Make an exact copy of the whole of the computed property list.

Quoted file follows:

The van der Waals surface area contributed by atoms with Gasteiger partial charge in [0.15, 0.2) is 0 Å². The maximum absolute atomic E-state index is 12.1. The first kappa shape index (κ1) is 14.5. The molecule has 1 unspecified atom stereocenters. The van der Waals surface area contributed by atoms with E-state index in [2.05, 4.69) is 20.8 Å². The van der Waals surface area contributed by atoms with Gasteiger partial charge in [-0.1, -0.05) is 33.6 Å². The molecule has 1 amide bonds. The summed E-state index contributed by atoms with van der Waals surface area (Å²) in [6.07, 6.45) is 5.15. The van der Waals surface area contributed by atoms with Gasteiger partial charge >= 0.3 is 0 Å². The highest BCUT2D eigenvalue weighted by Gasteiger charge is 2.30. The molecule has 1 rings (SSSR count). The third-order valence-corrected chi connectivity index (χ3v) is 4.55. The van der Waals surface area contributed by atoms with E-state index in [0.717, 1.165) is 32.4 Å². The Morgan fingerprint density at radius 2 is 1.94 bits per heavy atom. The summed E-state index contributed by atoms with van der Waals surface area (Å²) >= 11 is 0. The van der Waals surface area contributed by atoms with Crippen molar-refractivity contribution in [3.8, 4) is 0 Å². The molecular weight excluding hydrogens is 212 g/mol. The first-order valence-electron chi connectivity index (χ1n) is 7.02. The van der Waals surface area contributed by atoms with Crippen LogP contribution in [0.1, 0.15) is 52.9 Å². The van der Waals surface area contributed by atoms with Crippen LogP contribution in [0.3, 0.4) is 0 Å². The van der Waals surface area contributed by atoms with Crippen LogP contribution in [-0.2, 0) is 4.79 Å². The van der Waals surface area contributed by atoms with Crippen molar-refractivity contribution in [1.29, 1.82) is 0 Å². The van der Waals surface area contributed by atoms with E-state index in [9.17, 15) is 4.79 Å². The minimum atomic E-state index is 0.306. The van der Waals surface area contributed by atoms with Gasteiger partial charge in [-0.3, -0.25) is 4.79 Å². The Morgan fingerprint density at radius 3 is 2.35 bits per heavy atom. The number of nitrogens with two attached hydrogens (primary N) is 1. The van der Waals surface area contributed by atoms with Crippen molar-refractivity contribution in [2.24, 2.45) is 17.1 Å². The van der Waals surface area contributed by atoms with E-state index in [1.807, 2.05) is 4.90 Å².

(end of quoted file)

The van der Waals surface area contributed by atoms with Gasteiger partial charge in [0.15, 0.2) is 0 Å². The maximum absolute atomic E-state index is 12.1. The first kappa shape index (κ1) is 14.5. The molecule has 1 unspecified atom stereocenters. The van der Waals surface area contributed by atoms with E-state index in [2.05, 4.69) is 20.8 Å². The van der Waals surface area contributed by atoms with Gasteiger partial charge in [-0.1, -0.05) is 33.6 Å². The molecule has 1 amide bonds. The summed E-state index contributed by atoms with van der Waals surface area (Å²) in [6.07, 6.45) is 5.15. The van der Waals surface area contributed by atoms with Gasteiger partial charge >= 0.3 is 0 Å². The highest BCUT2D eigenvalue weighted by Gasteiger charge is 2.30. The molecule has 1 rings (SSSR count). The third-order valence-corrected chi connectivity index (χ3v) is 4.55. The van der Waals surface area contributed by atoms with E-state index in [0.717, 1.165) is 32.4 Å². The Morgan fingerprint density at radius 2 is 1.94 bits per heavy atom. The summed E-state index contributed by atoms with van der Waals surface area (Å²) >= 11 is 0. The van der Waals surface area contributed by atoms with Crippen molar-refractivity contribution in [3.8, 4) is 0 Å². The molecular weight excluding hydrogens is 212 g/mol. The first-order valence-electron chi connectivity index (χ1n) is 7.02. The van der Waals surface area contributed by atoms with Crippen LogP contribution in [0.1, 0.15) is 52.9 Å². The van der Waals surface area contributed by atoms with Crippen LogP contribution in [0.3, 0.4) is 0 Å². The van der Waals surface area contributed by atoms with Crippen LogP contribution in [-0.2, 0) is 4.79 Å². The van der Waals surface area contributed by atoms with Crippen molar-refractivity contribution in [1.29, 1.82) is 0 Å². The van der Waals surface area contributed by atoms with E-state index in [9.17, 15) is 4.79 Å². The minimum atomic E-state index is 0.306. The van der Waals surface area contributed by atoms with Gasteiger partial charge in [-0.3, -0.25) is 4.79 Å². The Morgan fingerprint density at radius 3 is 2.35 bits per heavy atom. The number of nitrogens with two attached hydrogens (primary N) is 1. The van der Waals surface area contributed by atoms with Crippen molar-refractivity contribution in [2.24, 2.45) is 17.1 Å². The van der Waals surface area contributed by atoms with E-state index in [1.807, 2.05) is 4.90 Å².